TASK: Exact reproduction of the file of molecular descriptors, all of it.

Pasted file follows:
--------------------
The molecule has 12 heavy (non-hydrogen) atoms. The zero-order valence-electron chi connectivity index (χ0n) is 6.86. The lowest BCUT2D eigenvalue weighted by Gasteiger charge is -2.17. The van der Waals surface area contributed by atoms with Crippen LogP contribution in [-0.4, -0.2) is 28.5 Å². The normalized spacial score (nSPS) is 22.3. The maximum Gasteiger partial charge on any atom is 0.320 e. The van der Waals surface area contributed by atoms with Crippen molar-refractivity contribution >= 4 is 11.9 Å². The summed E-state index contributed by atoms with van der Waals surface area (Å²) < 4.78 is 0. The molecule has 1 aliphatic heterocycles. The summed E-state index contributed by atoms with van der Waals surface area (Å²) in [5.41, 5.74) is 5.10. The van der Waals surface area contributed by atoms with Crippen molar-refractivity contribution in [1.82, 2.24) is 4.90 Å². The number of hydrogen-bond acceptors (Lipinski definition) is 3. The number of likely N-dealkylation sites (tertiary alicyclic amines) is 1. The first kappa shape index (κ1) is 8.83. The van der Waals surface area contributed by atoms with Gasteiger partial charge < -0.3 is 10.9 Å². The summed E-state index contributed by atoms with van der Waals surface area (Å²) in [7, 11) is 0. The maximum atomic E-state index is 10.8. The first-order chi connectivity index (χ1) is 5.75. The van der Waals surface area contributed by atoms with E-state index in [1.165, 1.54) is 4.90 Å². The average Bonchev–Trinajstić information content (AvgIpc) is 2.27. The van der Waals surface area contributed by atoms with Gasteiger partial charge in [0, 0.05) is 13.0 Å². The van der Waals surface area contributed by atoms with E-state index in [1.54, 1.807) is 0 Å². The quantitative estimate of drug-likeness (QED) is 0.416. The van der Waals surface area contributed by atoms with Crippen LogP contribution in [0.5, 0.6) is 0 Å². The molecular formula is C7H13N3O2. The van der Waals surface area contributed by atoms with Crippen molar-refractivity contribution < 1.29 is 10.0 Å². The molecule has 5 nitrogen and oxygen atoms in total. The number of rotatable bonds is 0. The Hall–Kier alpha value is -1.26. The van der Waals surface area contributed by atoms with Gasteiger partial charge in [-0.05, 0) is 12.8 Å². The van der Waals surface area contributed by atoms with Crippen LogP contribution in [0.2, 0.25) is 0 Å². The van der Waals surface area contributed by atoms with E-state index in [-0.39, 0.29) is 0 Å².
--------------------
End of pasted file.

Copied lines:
The molecule has 12 heavy (non-hydrogen) atoms. The zero-order valence-electron chi connectivity index (χ0n) is 6.86. The lowest BCUT2D eigenvalue weighted by Gasteiger charge is -2.17. The van der Waals surface area contributed by atoms with Crippen LogP contribution in [-0.4, -0.2) is 28.5 Å². The normalized spacial score (nSPS) is 22.3. The maximum Gasteiger partial charge on any atom is 0.320 e. The van der Waals surface area contributed by atoms with Crippen molar-refractivity contribution >= 4 is 11.9 Å². The summed E-state index contributed by atoms with van der Waals surface area (Å²) < 4.78 is 0. The molecule has 1 aliphatic heterocycles. The summed E-state index contributed by atoms with van der Waals surface area (Å²) in [5.41, 5.74) is 5.10. The van der Waals surface area contributed by atoms with Crippen molar-refractivity contribution in [1.82, 2.24) is 4.90 Å². The number of hydrogen-bond acceptors (Lipinski definition) is 3. The number of likely N-dealkylation sites (tertiary alicyclic amines) is 1. The first kappa shape index (κ1) is 8.83. The van der Waals surface area contributed by atoms with Gasteiger partial charge < -0.3 is 10.9 Å². The summed E-state index contributed by atoms with van der Waals surface area (Å²) in [7, 11) is 0. The maximum atomic E-state index is 10.8. The first-order chi connectivity index (χ1) is 5.75. The van der Waals surface area contributed by atoms with E-state index in [1.165, 1.54) is 4.90 Å². The average Bonchev–Trinajstić information content (AvgIpc) is 2.27. The van der Waals surface area contributed by atoms with Gasteiger partial charge in [0, 0.05) is 13.0 Å². The van der Waals surface area contributed by atoms with E-state index in [1.54, 1.807) is 0 Å². The quantitative estimate of drug-likeness (QED) is 0.416. The van der Waals surface area contributed by atoms with Crippen LogP contribution in [0.5, 0.6) is 0 Å². The molecular formula is C7H13N3O2. The van der Waals surface area contributed by atoms with Crippen molar-refractivity contribution < 1.29 is 10.0 Å². The molecule has 5 nitrogen and oxygen atoms in total. The number of rotatable bonds is 0. The Hall–Kier alpha value is -1.26. The van der Waals surface area contributed by atoms with Gasteiger partial charge in [-0.05, 0) is 12.8 Å². The van der Waals surface area contributed by atoms with Crippen LogP contribution in [0.2, 0.25) is 0 Å². The van der Waals surface area contributed by atoms with E-state index in [-0.39, 0.29) is 0 Å².